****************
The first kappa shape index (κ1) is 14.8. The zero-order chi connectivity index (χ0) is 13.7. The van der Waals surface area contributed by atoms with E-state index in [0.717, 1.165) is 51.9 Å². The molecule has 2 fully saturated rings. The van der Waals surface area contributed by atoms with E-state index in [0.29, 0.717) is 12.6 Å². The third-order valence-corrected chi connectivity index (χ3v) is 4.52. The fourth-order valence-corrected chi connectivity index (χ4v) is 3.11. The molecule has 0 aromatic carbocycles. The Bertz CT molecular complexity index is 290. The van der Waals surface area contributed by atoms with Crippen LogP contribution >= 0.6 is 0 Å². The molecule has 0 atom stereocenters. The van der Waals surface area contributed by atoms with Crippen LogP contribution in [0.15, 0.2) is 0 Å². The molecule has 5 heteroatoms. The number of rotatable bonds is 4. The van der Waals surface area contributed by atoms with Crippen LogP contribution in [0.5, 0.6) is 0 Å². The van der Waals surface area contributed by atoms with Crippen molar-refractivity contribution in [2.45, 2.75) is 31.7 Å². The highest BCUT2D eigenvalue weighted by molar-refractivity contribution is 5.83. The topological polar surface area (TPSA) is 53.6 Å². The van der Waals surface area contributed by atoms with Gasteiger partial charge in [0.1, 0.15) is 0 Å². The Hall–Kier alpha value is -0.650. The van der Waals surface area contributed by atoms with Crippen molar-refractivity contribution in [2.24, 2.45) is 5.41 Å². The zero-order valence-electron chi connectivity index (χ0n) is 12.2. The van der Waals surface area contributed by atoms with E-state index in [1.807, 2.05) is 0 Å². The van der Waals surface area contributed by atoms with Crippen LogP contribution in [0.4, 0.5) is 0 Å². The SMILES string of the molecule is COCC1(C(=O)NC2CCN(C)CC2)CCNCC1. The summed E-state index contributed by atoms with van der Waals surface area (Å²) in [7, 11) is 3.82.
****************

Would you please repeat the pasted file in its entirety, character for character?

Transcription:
The first kappa shape index (κ1) is 14.8. The zero-order chi connectivity index (χ0) is 13.7. The van der Waals surface area contributed by atoms with E-state index in [0.717, 1.165) is 51.9 Å². The molecule has 2 fully saturated rings. The van der Waals surface area contributed by atoms with E-state index in [0.29, 0.717) is 12.6 Å². The third-order valence-corrected chi connectivity index (χ3v) is 4.52. The fourth-order valence-corrected chi connectivity index (χ4v) is 3.11. The molecule has 0 aromatic carbocycles. The Bertz CT molecular complexity index is 290. The van der Waals surface area contributed by atoms with Crippen LogP contribution >= 0.6 is 0 Å². The molecule has 0 atom stereocenters. The van der Waals surface area contributed by atoms with Crippen LogP contribution in [0.15, 0.2) is 0 Å². The molecule has 5 heteroatoms. The number of rotatable bonds is 4. The van der Waals surface area contributed by atoms with Crippen LogP contribution in [0.5, 0.6) is 0 Å². The van der Waals surface area contributed by atoms with Crippen molar-refractivity contribution in [2.45, 2.75) is 31.7 Å². The highest BCUT2D eigenvalue weighted by molar-refractivity contribution is 5.83. The topological polar surface area (TPSA) is 53.6 Å². The van der Waals surface area contributed by atoms with Gasteiger partial charge in [0.1, 0.15) is 0 Å². The Hall–Kier alpha value is -0.650. The van der Waals surface area contributed by atoms with Crippen molar-refractivity contribution in [2.24, 2.45) is 5.41 Å². The zero-order valence-electron chi connectivity index (χ0n) is 12.2. The van der Waals surface area contributed by atoms with E-state index in [1.807, 2.05) is 0 Å². The van der Waals surface area contributed by atoms with Crippen LogP contribution in [0.4, 0.5) is 0 Å². The SMILES string of the molecule is COCC1(C(=O)NC2CCN(C)CC2)CCNCC1. The summed E-state index contributed by atoms with van der Waals surface area (Å²) in [7, 11) is 3.82.